Central Bank adopts measures to curb inflation

The State Bank of Vietnam (SBV) March 1 ordered credit organizations to reduce the proportion of outstanding loans made to non-manufacturing sectors to 22 percent by June and 16 percent by the end of the year.

Transactions conducted at a Maritime Bank branch in Ho Chi Minh City (Photo: SGGP)

Should they fail to reduce the proportion as scheduled, they will be forced to double their compulsory reserves.

This measure is part of SBV’s move to curb inflation, stabilize the macro-economy and ensure social welfare in line with the Government’s plans.

Nguyen Van Giau, governor of the Central Bank, said that to implement monetary policies tightly and prudently, credit organizations must closely monitor the credit growth and adjust the credit structure.

He said loans for non-manufacturing activities will be reduced to 16 percent from 18.7 percent by the end of 2011.

Under the new measure, commercial banks have to prioritize lending for manufacturing, agricultural production, rural development, small and medium sized enterprises, industries and exports, while effectively limiting new consumer loans or lending for real estate and securities investment.

To support commercial banks, the SBV will adjust the risk contingency ratio and other safety ratios so that credit flow is directed to crucial production and business activities.

Yesterday, the State Bank reminded commercial banks to target overall credit growth of less than 20 per cent this year, requiring any banks unable to meet such a target to report to the central bank for evaluation of the need for a higher target.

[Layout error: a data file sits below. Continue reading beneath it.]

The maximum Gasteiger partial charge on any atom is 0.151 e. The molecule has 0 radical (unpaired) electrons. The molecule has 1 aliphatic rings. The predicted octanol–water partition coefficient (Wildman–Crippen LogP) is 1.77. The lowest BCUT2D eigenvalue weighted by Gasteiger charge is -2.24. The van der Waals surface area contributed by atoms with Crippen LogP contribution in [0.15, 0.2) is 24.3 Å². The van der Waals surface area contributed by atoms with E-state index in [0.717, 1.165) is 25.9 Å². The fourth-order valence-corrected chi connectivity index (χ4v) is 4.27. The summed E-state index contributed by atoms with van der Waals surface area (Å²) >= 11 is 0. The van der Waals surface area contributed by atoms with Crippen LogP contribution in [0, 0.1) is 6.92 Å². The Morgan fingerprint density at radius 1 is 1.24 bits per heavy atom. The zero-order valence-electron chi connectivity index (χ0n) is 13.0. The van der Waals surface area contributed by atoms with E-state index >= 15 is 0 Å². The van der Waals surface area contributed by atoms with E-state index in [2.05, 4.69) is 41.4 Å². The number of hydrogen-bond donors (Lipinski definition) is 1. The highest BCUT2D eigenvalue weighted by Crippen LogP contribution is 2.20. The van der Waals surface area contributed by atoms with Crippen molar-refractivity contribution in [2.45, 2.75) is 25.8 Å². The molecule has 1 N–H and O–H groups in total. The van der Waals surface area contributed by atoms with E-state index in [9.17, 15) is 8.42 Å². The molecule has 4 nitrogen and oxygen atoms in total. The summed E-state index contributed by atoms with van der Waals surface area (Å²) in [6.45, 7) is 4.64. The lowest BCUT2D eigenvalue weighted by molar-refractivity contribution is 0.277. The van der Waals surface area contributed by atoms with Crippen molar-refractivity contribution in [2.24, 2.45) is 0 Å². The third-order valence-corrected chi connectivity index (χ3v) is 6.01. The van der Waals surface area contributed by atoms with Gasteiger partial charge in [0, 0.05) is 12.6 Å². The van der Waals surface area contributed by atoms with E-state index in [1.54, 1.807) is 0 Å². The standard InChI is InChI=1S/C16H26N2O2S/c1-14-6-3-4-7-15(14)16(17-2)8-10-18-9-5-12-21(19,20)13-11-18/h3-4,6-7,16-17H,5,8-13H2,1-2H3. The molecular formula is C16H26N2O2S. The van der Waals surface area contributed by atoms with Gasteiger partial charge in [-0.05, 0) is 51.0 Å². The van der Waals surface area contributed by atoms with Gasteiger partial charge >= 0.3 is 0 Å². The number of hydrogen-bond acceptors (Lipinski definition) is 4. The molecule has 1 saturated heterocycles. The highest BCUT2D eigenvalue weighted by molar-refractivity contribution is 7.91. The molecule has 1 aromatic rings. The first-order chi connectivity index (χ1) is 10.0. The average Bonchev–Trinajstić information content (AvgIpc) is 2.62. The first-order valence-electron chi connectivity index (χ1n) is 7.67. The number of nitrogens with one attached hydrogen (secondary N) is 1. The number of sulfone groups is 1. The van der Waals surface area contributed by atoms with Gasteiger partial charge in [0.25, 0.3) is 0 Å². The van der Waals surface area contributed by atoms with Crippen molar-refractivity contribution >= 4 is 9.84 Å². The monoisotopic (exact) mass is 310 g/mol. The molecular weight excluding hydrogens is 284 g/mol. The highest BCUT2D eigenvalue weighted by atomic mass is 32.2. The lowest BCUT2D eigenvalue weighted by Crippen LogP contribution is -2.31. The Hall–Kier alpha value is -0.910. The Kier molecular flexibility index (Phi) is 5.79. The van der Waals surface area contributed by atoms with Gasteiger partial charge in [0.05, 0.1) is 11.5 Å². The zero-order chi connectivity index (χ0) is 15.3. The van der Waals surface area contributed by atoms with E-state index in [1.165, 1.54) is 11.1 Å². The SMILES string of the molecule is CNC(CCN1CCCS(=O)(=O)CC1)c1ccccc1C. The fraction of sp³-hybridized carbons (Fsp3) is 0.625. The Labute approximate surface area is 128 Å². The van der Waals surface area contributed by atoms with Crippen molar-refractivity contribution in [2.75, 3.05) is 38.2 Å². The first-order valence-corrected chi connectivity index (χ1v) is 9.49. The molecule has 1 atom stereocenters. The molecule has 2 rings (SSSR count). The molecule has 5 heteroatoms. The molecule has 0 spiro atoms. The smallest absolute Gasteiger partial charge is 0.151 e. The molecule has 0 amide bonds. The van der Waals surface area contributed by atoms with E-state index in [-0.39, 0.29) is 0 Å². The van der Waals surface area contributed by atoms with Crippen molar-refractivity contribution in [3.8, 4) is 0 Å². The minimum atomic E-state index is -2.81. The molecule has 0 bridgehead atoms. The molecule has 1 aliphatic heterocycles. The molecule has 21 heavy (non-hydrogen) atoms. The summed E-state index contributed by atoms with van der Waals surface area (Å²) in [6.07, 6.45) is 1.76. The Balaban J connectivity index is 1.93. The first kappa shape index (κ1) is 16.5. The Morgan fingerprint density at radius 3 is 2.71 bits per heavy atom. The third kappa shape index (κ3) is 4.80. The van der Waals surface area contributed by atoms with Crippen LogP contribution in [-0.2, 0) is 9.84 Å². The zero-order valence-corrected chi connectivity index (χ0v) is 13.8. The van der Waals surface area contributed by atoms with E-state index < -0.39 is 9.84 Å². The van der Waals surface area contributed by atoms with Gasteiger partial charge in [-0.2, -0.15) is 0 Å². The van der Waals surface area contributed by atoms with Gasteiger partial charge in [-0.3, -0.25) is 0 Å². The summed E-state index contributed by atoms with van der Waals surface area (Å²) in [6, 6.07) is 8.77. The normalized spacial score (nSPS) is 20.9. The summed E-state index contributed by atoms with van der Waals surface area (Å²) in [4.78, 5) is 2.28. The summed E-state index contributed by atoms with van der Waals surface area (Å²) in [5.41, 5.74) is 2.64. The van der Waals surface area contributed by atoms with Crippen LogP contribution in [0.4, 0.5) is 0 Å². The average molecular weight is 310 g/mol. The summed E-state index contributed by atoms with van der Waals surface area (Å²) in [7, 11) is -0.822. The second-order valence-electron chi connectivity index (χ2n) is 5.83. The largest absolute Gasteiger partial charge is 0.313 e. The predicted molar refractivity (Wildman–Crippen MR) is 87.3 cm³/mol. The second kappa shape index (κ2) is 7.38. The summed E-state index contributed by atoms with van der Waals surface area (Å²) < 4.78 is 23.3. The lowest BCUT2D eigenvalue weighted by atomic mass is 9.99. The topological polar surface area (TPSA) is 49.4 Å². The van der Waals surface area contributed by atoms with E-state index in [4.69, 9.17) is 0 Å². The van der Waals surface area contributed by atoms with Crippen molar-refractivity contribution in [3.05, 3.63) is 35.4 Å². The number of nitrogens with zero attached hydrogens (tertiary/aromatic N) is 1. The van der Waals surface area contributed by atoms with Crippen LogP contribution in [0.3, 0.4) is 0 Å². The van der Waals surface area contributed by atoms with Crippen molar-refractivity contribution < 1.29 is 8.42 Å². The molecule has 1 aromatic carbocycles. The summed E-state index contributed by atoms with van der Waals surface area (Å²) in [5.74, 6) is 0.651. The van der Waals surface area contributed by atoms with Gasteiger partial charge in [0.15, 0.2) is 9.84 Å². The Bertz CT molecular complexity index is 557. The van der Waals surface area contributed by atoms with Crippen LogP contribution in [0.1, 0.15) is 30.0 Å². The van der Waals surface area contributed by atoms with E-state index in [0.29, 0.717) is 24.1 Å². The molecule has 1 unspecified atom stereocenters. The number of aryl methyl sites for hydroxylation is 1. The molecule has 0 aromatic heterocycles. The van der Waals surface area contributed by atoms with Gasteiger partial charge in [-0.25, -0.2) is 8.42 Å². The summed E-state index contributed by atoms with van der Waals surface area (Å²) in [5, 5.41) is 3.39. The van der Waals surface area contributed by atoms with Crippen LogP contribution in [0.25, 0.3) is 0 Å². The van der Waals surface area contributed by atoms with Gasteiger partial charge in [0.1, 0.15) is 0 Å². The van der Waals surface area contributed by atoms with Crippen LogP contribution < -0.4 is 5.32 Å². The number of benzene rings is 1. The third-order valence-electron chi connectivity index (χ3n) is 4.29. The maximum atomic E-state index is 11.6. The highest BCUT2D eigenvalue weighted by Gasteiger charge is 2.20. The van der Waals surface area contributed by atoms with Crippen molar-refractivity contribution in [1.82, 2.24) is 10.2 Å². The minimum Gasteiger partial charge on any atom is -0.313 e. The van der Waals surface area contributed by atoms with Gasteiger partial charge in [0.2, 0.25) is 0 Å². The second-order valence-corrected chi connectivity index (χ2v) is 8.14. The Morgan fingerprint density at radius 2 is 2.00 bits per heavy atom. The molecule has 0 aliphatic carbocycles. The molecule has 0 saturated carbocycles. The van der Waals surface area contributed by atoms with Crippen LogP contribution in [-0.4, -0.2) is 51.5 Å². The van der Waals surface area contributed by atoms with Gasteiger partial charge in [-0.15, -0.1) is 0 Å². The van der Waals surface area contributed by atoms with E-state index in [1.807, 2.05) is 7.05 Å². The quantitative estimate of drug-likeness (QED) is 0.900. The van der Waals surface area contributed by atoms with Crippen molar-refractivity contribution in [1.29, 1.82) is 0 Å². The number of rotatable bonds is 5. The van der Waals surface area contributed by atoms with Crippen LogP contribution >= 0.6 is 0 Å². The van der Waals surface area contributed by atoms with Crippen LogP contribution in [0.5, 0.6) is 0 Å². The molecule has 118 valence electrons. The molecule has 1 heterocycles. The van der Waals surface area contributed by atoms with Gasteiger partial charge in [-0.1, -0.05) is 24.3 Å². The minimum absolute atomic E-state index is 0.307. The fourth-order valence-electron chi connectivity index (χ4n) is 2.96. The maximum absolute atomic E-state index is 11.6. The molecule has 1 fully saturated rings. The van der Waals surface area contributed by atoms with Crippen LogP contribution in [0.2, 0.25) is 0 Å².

Last year, credit growth reached 27.65 percent, overshooting the target of 25 percent and pushing outstanding loans to 140 percent of gross domestic product.
Credit growth rose in the first two months of this year to 3.4 per cent since the end of 2010.

The State Bank also ordered commercial banks to strengthen internal auditing, add to their risk provision funds, monitor bad debt ratios and avoid making loan swaps to cover bad debts.

Other measures that the Government ordered to reduce the growth in the money supply and ease inflationary pressures include stabilizing foreign exchange and gold markets and reducing dependency on the dollar economy by restricting price quotation and trading of goods in US dollars.

Credit interest rates will be controlled to stay at appropriate levels to raise the value of the Vietnam dong and curb the trend of borrowing in foreign currency instead of in dong.

The SBV will take measures to make credit organizations switch from mobilizing and lending in foreign currency to buying and selling foreign currency.

The SBV will also adjust the lending mechanism for foreign currency based on the principle that loans in foreign currency will serve only essential production and services sectors, which in turn earn foreign exchange from their business and production activities.

Essential measures will be taken to encourage organizations and individuals, especially economic groups and State-owned corporations to sell foreign currency to banks when they have and banks will sell foreign currency to them when they demand for reasonable purposes.
 
The Central bank will also apply strong measures to tighten control of the gold market, choose some enterprises as key gold importers, stabilize gold prices, and gradually stop the retail trade of gold bars in the unofficial market.

Mr. Giau said his bank will coordinate with relevant ministries, agencies and district People’s committees to prevent gold smuggling and illegal trade in gold and foreign currency.

It is estimated that hundreds of tons of gold are now held in private hands, putting pressure on the foreign exchange market.

A shutdown in the trade of gold bars would be done at reasonable stages to minimize the negative impact on the economy and ensure the interests of the public, he said.

He added that people will still be able to keep gold jewelry and process gold products.  

By Ham Yen – Translated by Hoang Chuong

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